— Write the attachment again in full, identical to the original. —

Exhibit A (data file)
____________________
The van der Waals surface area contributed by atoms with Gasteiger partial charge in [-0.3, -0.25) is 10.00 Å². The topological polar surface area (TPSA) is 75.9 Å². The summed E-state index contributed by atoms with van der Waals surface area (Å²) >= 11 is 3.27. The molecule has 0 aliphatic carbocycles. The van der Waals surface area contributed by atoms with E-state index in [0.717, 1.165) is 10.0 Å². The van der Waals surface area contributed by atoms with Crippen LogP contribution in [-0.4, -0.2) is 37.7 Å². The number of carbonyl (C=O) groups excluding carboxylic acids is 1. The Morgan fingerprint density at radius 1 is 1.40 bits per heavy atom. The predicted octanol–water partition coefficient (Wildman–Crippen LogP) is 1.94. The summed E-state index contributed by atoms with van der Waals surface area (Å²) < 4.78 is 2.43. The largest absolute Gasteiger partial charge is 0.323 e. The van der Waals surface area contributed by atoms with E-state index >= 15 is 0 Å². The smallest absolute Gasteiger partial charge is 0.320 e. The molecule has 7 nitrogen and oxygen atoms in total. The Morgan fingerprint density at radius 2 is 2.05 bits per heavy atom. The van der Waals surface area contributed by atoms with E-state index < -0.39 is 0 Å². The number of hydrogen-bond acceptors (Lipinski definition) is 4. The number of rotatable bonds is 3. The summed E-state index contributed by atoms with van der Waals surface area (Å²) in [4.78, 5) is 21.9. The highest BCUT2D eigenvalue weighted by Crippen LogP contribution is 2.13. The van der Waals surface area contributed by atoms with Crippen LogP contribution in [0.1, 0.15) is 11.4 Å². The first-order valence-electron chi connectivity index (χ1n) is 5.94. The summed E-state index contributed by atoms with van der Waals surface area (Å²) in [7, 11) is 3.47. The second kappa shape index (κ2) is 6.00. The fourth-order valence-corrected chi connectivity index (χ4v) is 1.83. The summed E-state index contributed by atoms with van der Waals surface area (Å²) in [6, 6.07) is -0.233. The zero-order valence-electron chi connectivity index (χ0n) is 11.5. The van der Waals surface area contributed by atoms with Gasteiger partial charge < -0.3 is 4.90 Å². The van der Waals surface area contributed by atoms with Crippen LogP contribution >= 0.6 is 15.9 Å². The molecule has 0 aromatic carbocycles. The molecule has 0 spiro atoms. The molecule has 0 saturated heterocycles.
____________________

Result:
The van der Waals surface area contributed by atoms with Gasteiger partial charge in [-0.3, -0.25) is 10.00 Å². The topological polar surface area (TPSA) is 75.9 Å². The summed E-state index contributed by atoms with van der Waals surface area (Å²) >= 11 is 3.27. The molecule has 0 aliphatic carbocycles. The van der Waals surface area contributed by atoms with E-state index in [0.717, 1.165) is 10.0 Å². The van der Waals surface area contributed by atoms with Crippen LogP contribution in [-0.4, -0.2) is 37.7 Å². The number of carbonyl (C=O) groups excluding carboxylic acids is 1. The Morgan fingerprint density at radius 1 is 1.40 bits per heavy atom. The predicted octanol–water partition coefficient (Wildman–Crippen LogP) is 1.94. The summed E-state index contributed by atoms with van der Waals surface area (Å²) < 4.78 is 2.43. The largest absolute Gasteiger partial charge is 0.323 e. The van der Waals surface area contributed by atoms with E-state index >= 15 is 0 Å². The smallest absolute Gasteiger partial charge is 0.320 e. The molecule has 7 nitrogen and oxygen atoms in total. The Morgan fingerprint density at radius 2 is 2.05 bits per heavy atom. The van der Waals surface area contributed by atoms with E-state index < -0.39 is 0 Å². The number of hydrogen-bond acceptors (Lipinski definition) is 4. The number of rotatable bonds is 3. The summed E-state index contributed by atoms with van der Waals surface area (Å²) in [4.78, 5) is 21.9. The highest BCUT2D eigenvalue weighted by Crippen LogP contribution is 2.13. The van der Waals surface area contributed by atoms with Crippen LogP contribution in [0.1, 0.15) is 11.4 Å². The first-order valence-electron chi connectivity index (χ1n) is 5.94. The summed E-state index contributed by atoms with van der Waals surface area (Å²) in [7, 11) is 3.47. The second kappa shape index (κ2) is 6.00. The fourth-order valence-corrected chi connectivity index (χ4v) is 1.83. The summed E-state index contributed by atoms with van der Waals surface area (Å²) in [6, 6.07) is -0.233. The zero-order valence-electron chi connectivity index (χ0n) is 11.5. The van der Waals surface area contributed by atoms with Gasteiger partial charge < -0.3 is 4.90 Å². The van der Waals surface area contributed by atoms with Crippen LogP contribution >= 0.6 is 15.9 Å². The molecule has 0 aromatic carbocycles. The molecule has 0 spiro atoms. The molecule has 0 saturated heterocycles.